|The Sedan Auto-Car Syndicate Limited was founded in
October 1907 with a capital of £10,000 in £1 shares. The company,
based at 51 Lichfield Street, Wolverhampton was founded to acquire the
Burnt Tree Engineering Works, Tipton and their interest in two patents.
The first, taken out by Thomas Hugh Parker was for improvements to motor cars, and the second
taken out L. Wirtz, was for
improvements in variable and reversing gear.
The company produced a unique articulated car which was partly or
wholly designed by Thomas Hugh Parker. It is not known how many of these
cars were produced, but it seems likely that they were built at the Tipton Works.
An article about the car appeared in the "Motor Car Journal" on 2nd
November, 1907. A transcript of it follows:
Building one of the cars. Courtesy of the late Jim Boulton.
|An exceedingly novel design of motor-cab chassis is being put on the
market by the Sedan Auto Car Syndicate, Ltd., Lichfield Street,
As will be seen from the accompanying illustration, the
frame is in two distinct parts, the engine and transmission gear being
all supported on the forward frame, the front pair of road wheels acting
both as steerers and drivers.
|The two parts of the frame are connected together by a hinged
connection so arranged that while perfect rigidity is ensured, each
pair of road wheels can be turned in a similar manner to the "lock"
on a horse-drawn four-wheeled vehicle.
Among the advantages claimed
for the new design is the fact that the car can be turned in a very
small radius, and that it works amongst traffic with perfect ease
and safety; the risk of skidding is practically eliminated, the
drive being on the front axle and the engine, gear-box and all
driving and steering gear, together with the driver's seat, being
also mounted on the forward pair of wheels.
One of the articulated cars. Courtesy of
the late Jim Boulton.
|There is considerable reduction in the vibration with consequent
reduced cost of upkeep of engine and gear.
The back portion of the car, being essentially a trailer, is well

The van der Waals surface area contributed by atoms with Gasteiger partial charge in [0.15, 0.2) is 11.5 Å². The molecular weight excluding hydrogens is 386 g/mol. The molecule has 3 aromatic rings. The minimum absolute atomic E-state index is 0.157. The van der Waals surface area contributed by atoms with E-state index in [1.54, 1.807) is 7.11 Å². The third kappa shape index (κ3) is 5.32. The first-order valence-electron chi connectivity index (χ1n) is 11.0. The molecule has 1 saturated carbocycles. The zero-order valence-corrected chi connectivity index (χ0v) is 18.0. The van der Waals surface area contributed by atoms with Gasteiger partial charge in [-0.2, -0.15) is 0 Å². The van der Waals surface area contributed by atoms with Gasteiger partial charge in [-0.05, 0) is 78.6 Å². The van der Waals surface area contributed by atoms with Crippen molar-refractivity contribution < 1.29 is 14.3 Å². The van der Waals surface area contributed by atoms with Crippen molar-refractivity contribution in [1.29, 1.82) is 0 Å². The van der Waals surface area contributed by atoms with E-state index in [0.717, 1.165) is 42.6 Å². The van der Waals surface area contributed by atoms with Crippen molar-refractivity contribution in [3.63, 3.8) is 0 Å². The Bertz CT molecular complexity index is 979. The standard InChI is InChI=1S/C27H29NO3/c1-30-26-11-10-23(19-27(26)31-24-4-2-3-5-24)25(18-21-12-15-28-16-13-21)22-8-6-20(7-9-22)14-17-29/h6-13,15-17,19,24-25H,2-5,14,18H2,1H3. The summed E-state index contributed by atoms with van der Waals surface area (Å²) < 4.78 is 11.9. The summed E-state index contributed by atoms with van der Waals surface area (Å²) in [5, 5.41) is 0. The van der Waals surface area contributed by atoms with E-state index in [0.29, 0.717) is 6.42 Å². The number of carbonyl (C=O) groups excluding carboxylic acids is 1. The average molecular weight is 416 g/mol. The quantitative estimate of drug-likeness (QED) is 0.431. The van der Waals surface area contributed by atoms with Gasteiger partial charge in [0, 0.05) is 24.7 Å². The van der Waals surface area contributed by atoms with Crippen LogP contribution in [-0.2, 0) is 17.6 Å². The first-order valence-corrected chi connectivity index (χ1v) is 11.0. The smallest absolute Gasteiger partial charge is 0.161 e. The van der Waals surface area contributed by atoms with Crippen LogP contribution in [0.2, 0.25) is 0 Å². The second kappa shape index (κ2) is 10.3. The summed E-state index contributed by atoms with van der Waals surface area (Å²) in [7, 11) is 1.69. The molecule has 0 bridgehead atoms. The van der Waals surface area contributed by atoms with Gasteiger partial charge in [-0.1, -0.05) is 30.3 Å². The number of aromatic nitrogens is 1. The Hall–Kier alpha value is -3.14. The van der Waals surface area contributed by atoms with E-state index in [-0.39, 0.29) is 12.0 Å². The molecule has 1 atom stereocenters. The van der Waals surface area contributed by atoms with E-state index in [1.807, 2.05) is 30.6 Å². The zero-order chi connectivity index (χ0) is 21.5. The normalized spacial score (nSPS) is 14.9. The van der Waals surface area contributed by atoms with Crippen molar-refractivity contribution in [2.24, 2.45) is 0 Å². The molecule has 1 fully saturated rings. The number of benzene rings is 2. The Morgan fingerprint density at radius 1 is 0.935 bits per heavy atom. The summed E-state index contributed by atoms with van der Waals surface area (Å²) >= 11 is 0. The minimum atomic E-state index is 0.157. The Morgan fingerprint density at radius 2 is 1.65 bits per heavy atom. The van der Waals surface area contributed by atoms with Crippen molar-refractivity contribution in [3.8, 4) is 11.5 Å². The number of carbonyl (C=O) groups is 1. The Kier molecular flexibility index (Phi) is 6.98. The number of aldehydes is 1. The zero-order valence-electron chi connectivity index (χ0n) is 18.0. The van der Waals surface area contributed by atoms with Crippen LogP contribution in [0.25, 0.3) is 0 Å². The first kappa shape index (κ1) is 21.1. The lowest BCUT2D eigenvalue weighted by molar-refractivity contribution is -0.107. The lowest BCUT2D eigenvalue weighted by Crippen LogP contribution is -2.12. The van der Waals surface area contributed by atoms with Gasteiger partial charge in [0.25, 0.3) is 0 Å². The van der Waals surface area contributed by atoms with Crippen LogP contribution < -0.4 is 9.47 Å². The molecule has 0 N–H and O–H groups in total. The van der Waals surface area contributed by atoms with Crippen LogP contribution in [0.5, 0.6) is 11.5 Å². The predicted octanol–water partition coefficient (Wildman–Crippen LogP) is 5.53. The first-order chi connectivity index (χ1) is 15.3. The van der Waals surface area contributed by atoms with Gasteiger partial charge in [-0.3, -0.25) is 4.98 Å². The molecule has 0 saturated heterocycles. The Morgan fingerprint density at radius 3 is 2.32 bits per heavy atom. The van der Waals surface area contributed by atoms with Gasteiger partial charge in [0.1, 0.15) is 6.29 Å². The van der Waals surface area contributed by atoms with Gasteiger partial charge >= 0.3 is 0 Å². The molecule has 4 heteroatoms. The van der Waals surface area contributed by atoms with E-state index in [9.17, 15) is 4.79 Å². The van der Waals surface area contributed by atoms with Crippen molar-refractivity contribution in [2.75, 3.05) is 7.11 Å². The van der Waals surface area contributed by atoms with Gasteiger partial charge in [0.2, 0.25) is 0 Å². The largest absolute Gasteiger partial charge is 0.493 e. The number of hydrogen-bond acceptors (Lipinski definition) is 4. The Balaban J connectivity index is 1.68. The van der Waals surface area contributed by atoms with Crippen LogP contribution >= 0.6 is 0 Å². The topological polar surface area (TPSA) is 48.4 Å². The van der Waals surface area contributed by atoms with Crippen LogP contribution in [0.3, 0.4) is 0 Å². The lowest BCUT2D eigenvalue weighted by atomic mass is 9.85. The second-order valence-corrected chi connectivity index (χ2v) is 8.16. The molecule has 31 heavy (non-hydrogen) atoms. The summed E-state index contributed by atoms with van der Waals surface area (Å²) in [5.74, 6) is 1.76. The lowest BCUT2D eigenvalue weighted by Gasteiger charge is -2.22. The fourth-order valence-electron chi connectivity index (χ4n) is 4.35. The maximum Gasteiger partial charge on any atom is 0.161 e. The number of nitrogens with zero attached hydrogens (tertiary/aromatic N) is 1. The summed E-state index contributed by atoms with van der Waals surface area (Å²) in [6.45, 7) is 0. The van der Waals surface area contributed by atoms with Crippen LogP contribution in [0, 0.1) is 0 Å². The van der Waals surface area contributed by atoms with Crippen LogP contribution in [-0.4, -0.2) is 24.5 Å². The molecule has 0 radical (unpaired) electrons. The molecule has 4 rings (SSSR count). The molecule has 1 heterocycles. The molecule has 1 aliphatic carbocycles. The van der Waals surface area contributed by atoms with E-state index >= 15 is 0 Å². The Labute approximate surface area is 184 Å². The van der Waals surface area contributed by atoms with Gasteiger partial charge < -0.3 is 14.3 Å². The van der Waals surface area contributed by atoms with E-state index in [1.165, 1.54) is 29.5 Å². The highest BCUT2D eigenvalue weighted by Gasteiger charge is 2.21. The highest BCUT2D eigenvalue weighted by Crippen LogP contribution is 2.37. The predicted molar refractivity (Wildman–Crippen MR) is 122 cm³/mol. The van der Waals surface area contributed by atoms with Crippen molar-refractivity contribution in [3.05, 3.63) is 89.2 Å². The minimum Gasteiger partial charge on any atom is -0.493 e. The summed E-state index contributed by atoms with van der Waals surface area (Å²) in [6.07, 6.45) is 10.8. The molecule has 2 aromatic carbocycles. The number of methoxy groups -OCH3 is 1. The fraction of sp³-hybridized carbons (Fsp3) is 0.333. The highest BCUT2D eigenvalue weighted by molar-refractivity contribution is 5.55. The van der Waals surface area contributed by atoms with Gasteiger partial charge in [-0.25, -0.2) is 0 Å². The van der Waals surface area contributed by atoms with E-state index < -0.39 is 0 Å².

hung on springs with long centres, and as there are no working
parts underneath, vibration is reduced to a minimum, and solid
tyres can be used. The front chassis is self contained and forms
an avant-train, which can be used for various types of bodies,
as, for instance, with a brougham, an ordinary open car body,
char-a-banc, or light delivery van.
An experimental cab has, we
are informed, been run in London for about eight months, and has
not only proved its adaptability for traffic, but is able to
turn in a circle of a diameter of 21ft, or 4ft. less than the
police requirements. The Sedan company are also introducing a
new change-speed gear known as the Wirtz, which comprises
several novel features, and to which we hope to refer in a later
The surviving Sedan car. Courtesy of the
Thomas Hugh Parker invented the unique pivoting chassis frame,
which pivoted in the middle to provide four wheel steering. It
was developed in 1905 or 1906 and a prototype car soon followed.
The prototype, powered by a four cylinder White and Poppe
engine, ran for eight months as a taxi in London. Its success
led to the formation of the Sedan Auto-Car Syndicate who wished
to market the vehicle as both a car and a commercial lorry.
|A second prototype still exists and can now be seen
at the Beamish Museum, County Durham. It has a 14hp. twin cylinder
Forman engine with a Rubery Owen chassis. On completion it was sent
from Wolverhampton, by rail to the Marquis of Londonderry's Seaham
Harbour Engine Works in about 1908.
Londonderry steam waggons had been built at the Marquis's works,
and when this venture failed, the company expressed an interest
in manufacturing the Parker vehicle. The car was modified at the
works and a SHEW (Seaham Harbour Engine Works) nameplate was
attached to the radiator. The enterprise failed and only three
vehicles were built, including a lorry for the Parker family's
The SHEW car was kept at the works as a runabout and extensively modified in about 1912. The articulating chassis
steering was removed and replaced with conventional Ackermann
steering. After the First World War the car was used on the
Marquis of Londonderry's estate at Wynyard Park until the onset
of the Second World War when it was stored in one of the
outbuildings on the estate.
The surviving SHEW car at Beamish Museum.
| In 1956 the remains of the car were discovered by
enthusiast George Kendrew who towed it to his home in
He rebuilt the body and replaced the solid-tyred
rims with beaded edge rims and pneumatic tyres. In the 1960s the car
was sold to a garage in Mirfield near Leeds and then sold again to a
private collector in 1967.
Its whereabouts were unknown until it
resurfaced in a Cheffins Auction in June 2003, from where it was
purchased by the Beamish Museum.
I would like to thank the late Jim Boulton for his help in producing